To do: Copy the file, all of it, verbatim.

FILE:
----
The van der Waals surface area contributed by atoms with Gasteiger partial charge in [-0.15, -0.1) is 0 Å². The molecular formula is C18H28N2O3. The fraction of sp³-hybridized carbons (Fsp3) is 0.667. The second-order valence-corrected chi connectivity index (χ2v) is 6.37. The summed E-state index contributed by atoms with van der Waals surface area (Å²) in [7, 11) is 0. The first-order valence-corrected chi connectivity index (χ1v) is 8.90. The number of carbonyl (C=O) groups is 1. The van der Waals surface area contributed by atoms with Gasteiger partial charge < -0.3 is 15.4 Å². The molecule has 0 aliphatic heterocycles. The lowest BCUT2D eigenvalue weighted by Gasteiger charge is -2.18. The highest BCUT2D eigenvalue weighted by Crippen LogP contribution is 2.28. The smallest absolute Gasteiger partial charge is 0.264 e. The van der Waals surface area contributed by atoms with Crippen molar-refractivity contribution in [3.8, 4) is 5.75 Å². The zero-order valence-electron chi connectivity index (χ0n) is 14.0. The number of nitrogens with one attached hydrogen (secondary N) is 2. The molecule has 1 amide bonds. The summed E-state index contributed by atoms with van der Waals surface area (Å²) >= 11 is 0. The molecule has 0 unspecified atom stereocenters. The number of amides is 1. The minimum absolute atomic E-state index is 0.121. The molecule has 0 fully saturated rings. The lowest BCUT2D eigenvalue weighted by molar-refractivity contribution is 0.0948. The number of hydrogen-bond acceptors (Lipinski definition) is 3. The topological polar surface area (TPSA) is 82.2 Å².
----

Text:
The van der Waals surface area contributed by atoms with Gasteiger partial charge in [-0.15, -0.1) is 0 Å². The molecular formula is C18H28N2O3. The fraction of sp³-hybridized carbons (Fsp3) is 0.667. The second-order valence-corrected chi connectivity index (χ2v) is 6.37. The summed E-state index contributed by atoms with van der Waals surface area (Å²) in [7, 11) is 0. The first-order valence-corrected chi connectivity index (χ1v) is 8.90. The number of carbonyl (C=O) groups is 1. The van der Waals surface area contributed by atoms with Gasteiger partial charge < -0.3 is 15.4 Å². The molecule has 0 aliphatic heterocycles. The lowest BCUT2D eigenvalue weighted by Gasteiger charge is -2.18. The highest BCUT2D eigenvalue weighted by Crippen LogP contribution is 2.28. The smallest absolute Gasteiger partial charge is 0.264 e. The van der Waals surface area contributed by atoms with Crippen molar-refractivity contribution in [3.8, 4) is 5.75 Å². The zero-order valence-electron chi connectivity index (χ0n) is 14.0. The number of nitrogens with one attached hydrogen (secondary N) is 2. The molecule has 1 amide bonds. The summed E-state index contributed by atoms with van der Waals surface area (Å²) >= 11 is 0. The molecule has 0 unspecified atom stereocenters. The number of amides is 1. The minimum absolute atomic E-state index is 0.121. The molecule has 0 fully saturated rings. The lowest BCUT2D eigenvalue weighted by molar-refractivity contribution is 0.0948. The number of hydrogen-bond acceptors (Lipinski definition) is 3. The topological polar surface area (TPSA) is 82.2 Å².